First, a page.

mescaline and hallucinations

mescaline and hallucinations
   Mescaline is known under many names, including mescal, peyote, peyotl, hikori, hikuli, huatari, seni, and wowoki. The names mescaline and mescal stem from mezcal, which is the Span-ishnamefortheplantAgave americana,as well as for the distilled liquor (reminiscent of Tequila) that is made from it. The chemical substance mescaline, however, C11H17NO3 or 3,4,5-trimethoxy-ß-phenethylamine, is an alkaloid of the phenethylamine group which has significant " hallucinogenic properties when administered in a sufficiently high dose (i.e. of the order of 5 mg/kg body weight when used orally). Using the criterion of psychoactive potential as a guiding principle, mescaline can be classified as a " deliriant. The alkaloid mescaline has nothing to do with the agave and the distilled liquor. It is derived from the peyote cacti Lophophora williamsii and L. diffusa, the San Pedro cactus (Echinopsis pachanoi), the Peruvian torch cactus (E. peruviana), and numerous other cacti, as well as from the Acacia berlandieri and other members of the bean family (Fabaceaej.Itistradi-tionally won from the dried tops of the peyote cactus (i.e. the mescal beans or mescal buttons), but it can also be produced synthetically. It was first isolated and identified in 1897 by the German chemist and pharmacologist Arthur Heffter (1859-1925). In 1919 it was synthesized for the first time by the Austrian chemist Ernst Späth (1886-1946). Mescaline is administered either orally or subcutaneously, in the latter case in the form of a sulphate. It was added to psychiatry's repertoire of experimental substances during the 1920s. The German chemist Kurt Beringer (18931949) is well known for his pioneering work in this area of research, administering mescaline to healthy subjects (including himself) to evoke what he called model psychoses, in the hope that these might shed light upon the pathophysiol-ogy of the major psychotic disorders. In 1930 the German psychologists Konrad Zucker and Julius Zâdor proposed a rather crude distinction between mescaline-induced " primitive hallucinations and " scenic hallucinations. The German-American biological psychologist and philosopher Heinrich Klüver (1897-1979) was among the first to attempt a further systematization of the substance's psychotropic effects. The main site of action of mescaline is believed to be in the visual and visuo-associative areas of the cerebral cortex, possibly via the 5HT2 or serotonin receptor. Its kaleidoscopic hallucinatory effects are sometimes designated as 'visual orgies'. Klüver divided these effects into five groups, comprising (1) "visual hallucinations of varying complexity, (2) alterations in the vividness and saturation of colours in visual imagery (notably rapid colour changes and " hyperchromatopsia, but also " colour vision deficiencies, "achromatopsia, the appearance of halos, an enhancement of contrast phenomena, and peculiar alterations in the hues and patterns of "afterimages), (3) "metamorphopsias (such as " dysmegalopsia, " macroproxiopia, " akinetopsia, and " micropsia), (4) " visual experiences such as "presque vu and "dual system experience, and (5) "synaesthesias. In addition, Klüver distinguished four " form-constants that would seem to constitute a kind of Leitmotiv for the visual imagery occurring during the initial stages of mescal intoxication. Klüver designates these form-constants as (1) grating, lattice, fretwork, filigree, honeycomb, or chessboard, (2) cobweb, (3) tunnel, funnel, alley, cone, or vessel, and (4) spiral. As he wrote, "Many phenomena are, on close examination, nothing but modifications and transformations of these basic forms." Although rare during the mescal state, the other sensory modalities can be affected as well. Mescaline is famous, for instance, for its ability to mediate " kinaesthetic hallucinations (notably the sensation of flying). Especially in higher doses, mescaline is known for its disorienting effects in space and time (i.e. "time distortions). The brightness of mescaline visions is often so intense that it calls forth a blinding sensation. In combination with the nausea and vomiting that may accompany the initial stages of mescaline intoxication (traditionally interpreted as signs of cleansing), these properties may have contributed to the drug's popularity among Indian tribes for use in their sacred rituals. Because of the spiritual connotations of these rituals, some authors prefer to designate mescaline as an " entheogen rather than a hallucinogen. Mescaline trips are also known as mescalitos. A person intentionally employing mescaline for the purpose of exploring the psyche may be called a " psychonaut.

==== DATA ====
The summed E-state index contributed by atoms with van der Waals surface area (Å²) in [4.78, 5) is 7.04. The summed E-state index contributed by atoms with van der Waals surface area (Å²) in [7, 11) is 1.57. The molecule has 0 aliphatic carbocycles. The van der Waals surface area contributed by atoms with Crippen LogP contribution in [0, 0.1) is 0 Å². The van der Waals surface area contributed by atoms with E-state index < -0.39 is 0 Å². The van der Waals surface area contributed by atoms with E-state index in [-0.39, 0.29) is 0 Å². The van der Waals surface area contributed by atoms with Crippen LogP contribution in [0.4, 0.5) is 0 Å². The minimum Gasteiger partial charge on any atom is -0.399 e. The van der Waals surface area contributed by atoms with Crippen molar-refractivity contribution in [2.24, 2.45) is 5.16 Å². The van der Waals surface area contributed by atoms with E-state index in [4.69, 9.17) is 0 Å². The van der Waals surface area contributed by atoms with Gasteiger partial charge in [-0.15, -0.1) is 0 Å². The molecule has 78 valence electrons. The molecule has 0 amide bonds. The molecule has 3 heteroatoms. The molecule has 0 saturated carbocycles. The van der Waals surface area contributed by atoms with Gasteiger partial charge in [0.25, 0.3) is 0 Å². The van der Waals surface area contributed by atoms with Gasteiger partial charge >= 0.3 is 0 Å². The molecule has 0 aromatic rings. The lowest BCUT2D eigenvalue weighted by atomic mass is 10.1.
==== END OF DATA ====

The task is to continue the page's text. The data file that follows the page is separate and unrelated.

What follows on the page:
Heffter, A. (1894). Uber zwei Kakteenalka-loide. Berichte der Deutschen Chemischen Gesellschaft, 27, 2975.
   Klüver, H. (1966). Mescal and Mechanisms ofhallucinations. Chicago, IL: University of Chicago Press.
   Leuner, H. (1962). Die experimentelle Psychose. Ihre Psychopharmakologie, Phänomenologie und Dynamik in Beziehung zur Person. Berlin: Springer-Verlag.
   Rätsch, Chr. (2005). The encyclopedia ofpsy-choactive plants. Ethnopharmacology and its applications. Translated by Baker, J.R. Rochester, VT: Park Street Press.
   Zucker, K., Zâdor, J. (1930). Zur Analyse der Meskalin-Wirkung am Normalen. Zeitschrift für die gesamte Neurologie und Psychiatrie, 127, 15-29.

Dictionary of Hallucinations. . 2010.

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